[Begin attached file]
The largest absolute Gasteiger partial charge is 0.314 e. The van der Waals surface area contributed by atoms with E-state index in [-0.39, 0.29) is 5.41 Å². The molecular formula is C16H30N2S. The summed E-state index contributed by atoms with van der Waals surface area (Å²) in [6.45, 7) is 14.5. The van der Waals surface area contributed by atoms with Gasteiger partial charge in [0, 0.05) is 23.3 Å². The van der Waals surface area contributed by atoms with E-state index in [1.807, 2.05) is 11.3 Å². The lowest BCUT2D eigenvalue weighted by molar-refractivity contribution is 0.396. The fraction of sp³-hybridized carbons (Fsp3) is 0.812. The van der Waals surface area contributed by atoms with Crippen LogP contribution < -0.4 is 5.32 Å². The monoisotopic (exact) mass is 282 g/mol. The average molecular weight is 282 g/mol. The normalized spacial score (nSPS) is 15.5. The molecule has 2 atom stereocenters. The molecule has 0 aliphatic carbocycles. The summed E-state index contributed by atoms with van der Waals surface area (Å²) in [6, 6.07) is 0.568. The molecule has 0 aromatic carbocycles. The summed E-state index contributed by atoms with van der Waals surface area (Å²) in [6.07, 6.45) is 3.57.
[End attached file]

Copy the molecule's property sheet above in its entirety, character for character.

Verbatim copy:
The largest absolute Gasteiger partial charge is 0.314 e. The van der Waals surface area contributed by atoms with E-state index in [-0.39, 0.29) is 5.41 Å². The molecular formula is C16H30N2S. The summed E-state index contributed by atoms with van der Waals surface area (Å²) in [6.45, 7) is 14.5. The van der Waals surface area contributed by atoms with Gasteiger partial charge in [0, 0.05) is 23.3 Å². The van der Waals surface area contributed by atoms with E-state index in [1.807, 2.05) is 11.3 Å². The lowest BCUT2D eigenvalue weighted by molar-refractivity contribution is 0.396. The fraction of sp³-hybridized carbons (Fsp3) is 0.812. The van der Waals surface area contributed by atoms with Crippen LogP contribution < -0.4 is 5.32 Å². The monoisotopic (exact) mass is 282 g/mol. The average molecular weight is 282 g/mol. The normalized spacial score (nSPS) is 15.5. The molecule has 2 atom stereocenters. The molecule has 0 aliphatic carbocycles. The summed E-state index contributed by atoms with van der Waals surface area (Å²) in [6, 6.07) is 0.568. The molecule has 0 aromatic carbocycles. The summed E-state index contributed by atoms with van der Waals surface area (Å²) in [6.07, 6.45) is 3.57.